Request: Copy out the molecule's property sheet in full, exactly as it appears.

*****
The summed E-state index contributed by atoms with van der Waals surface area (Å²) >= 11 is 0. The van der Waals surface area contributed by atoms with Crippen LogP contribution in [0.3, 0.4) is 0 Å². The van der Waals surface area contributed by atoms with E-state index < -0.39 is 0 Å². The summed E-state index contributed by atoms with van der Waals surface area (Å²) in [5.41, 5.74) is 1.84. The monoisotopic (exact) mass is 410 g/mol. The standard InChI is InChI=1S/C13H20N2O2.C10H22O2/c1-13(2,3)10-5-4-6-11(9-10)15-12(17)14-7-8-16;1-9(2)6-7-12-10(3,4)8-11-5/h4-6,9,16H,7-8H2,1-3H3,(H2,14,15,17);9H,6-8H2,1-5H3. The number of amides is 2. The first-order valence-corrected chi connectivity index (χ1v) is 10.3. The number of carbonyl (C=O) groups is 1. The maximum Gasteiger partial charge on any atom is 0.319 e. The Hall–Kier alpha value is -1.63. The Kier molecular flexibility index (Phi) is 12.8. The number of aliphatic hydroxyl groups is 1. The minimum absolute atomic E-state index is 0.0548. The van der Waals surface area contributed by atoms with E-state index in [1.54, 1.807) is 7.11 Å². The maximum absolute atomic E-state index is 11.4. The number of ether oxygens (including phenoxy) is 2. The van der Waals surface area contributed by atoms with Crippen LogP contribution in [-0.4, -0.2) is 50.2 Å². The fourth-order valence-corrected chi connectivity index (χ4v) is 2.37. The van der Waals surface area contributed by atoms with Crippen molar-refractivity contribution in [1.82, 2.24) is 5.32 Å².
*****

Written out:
The summed E-state index contributed by atoms with van der Waals surface area (Å²) >= 11 is 0. The van der Waals surface area contributed by atoms with Crippen LogP contribution in [0.3, 0.4) is 0 Å². The van der Waals surface area contributed by atoms with E-state index < -0.39 is 0 Å². The summed E-state index contributed by atoms with van der Waals surface area (Å²) in [5.41, 5.74) is 1.84. The monoisotopic (exact) mass is 410 g/mol. The standard InChI is InChI=1S/C13H20N2O2.C10H22O2/c1-13(2,3)10-5-4-6-11(9-10)15-12(17)14-7-8-16;1-9(2)6-7-12-10(3,4)8-11-5/h4-6,9,16H,7-8H2,1-3H3,(H2,14,15,17);9H,6-8H2,1-5H3. The number of amides is 2. The first-order valence-corrected chi connectivity index (χ1v) is 10.3. The number of carbonyl (C=O) groups is 1. The maximum Gasteiger partial charge on any atom is 0.319 e. The Hall–Kier alpha value is -1.63. The Kier molecular flexibility index (Phi) is 12.8. The number of aliphatic hydroxyl groups is 1. The minimum absolute atomic E-state index is 0.0548. The van der Waals surface area contributed by atoms with E-state index in [1.54, 1.807) is 7.11 Å². The maximum absolute atomic E-state index is 11.4. The number of ether oxygens (including phenoxy) is 2. The van der Waals surface area contributed by atoms with Crippen LogP contribution in [-0.4, -0.2) is 50.2 Å². The fourth-order valence-corrected chi connectivity index (χ4v) is 2.37. The van der Waals surface area contributed by atoms with Crippen molar-refractivity contribution in [1.82, 2.24) is 5.32 Å².